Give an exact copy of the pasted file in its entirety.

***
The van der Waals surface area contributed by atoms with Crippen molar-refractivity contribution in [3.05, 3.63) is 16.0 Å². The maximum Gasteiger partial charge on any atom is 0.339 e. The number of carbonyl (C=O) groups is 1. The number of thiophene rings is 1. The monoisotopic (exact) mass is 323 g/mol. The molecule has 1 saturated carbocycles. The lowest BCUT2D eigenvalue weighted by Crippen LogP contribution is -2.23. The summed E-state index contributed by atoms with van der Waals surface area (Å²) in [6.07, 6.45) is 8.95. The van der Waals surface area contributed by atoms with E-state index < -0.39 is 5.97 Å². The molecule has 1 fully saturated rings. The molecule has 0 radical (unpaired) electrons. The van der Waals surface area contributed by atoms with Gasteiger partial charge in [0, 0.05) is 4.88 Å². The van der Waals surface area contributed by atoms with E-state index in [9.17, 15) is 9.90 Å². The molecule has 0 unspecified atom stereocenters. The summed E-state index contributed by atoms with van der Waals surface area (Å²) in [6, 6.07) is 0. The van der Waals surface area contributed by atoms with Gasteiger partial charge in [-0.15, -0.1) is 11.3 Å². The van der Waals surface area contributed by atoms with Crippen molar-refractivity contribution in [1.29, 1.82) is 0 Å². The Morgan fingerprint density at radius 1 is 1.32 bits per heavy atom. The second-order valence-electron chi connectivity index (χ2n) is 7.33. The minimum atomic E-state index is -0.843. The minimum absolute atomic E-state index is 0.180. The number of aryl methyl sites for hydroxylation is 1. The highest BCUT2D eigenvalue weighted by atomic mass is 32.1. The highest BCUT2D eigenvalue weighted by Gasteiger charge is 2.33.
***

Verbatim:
The van der Waals surface area contributed by atoms with Crippen molar-refractivity contribution in [3.05, 3.63) is 16.0 Å². The maximum Gasteiger partial charge on any atom is 0.339 e. The number of carbonyl (C=O) groups is 1. The number of thiophene rings is 1. The monoisotopic (exact) mass is 323 g/mol. The molecule has 1 saturated carbocycles. The lowest BCUT2D eigenvalue weighted by Crippen LogP contribution is -2.23. The summed E-state index contributed by atoms with van der Waals surface area (Å²) in [6.07, 6.45) is 8.95. The van der Waals surface area contributed by atoms with E-state index < -0.39 is 5.97 Å². The molecule has 1 fully saturated rings. The molecule has 0 radical (unpaired) electrons. The van der Waals surface area contributed by atoms with Gasteiger partial charge in [0, 0.05) is 4.88 Å². The van der Waals surface area contributed by atoms with E-state index in [9.17, 15) is 9.90 Å². The molecule has 0 unspecified atom stereocenters. The summed E-state index contributed by atoms with van der Waals surface area (Å²) in [6, 6.07) is 0. The van der Waals surface area contributed by atoms with Gasteiger partial charge in [-0.15, -0.1) is 11.3 Å². The van der Waals surface area contributed by atoms with Crippen molar-refractivity contribution in [1.29, 1.82) is 0 Å². The Morgan fingerprint density at radius 1 is 1.32 bits per heavy atom. The second-order valence-electron chi connectivity index (χ2n) is 7.33. The minimum atomic E-state index is -0.843. The minimum absolute atomic E-state index is 0.180. The number of aryl methyl sites for hydroxylation is 1. The highest BCUT2D eigenvalue weighted by atomic mass is 32.1. The highest BCUT2D eigenvalue weighted by Gasteiger charge is 2.33.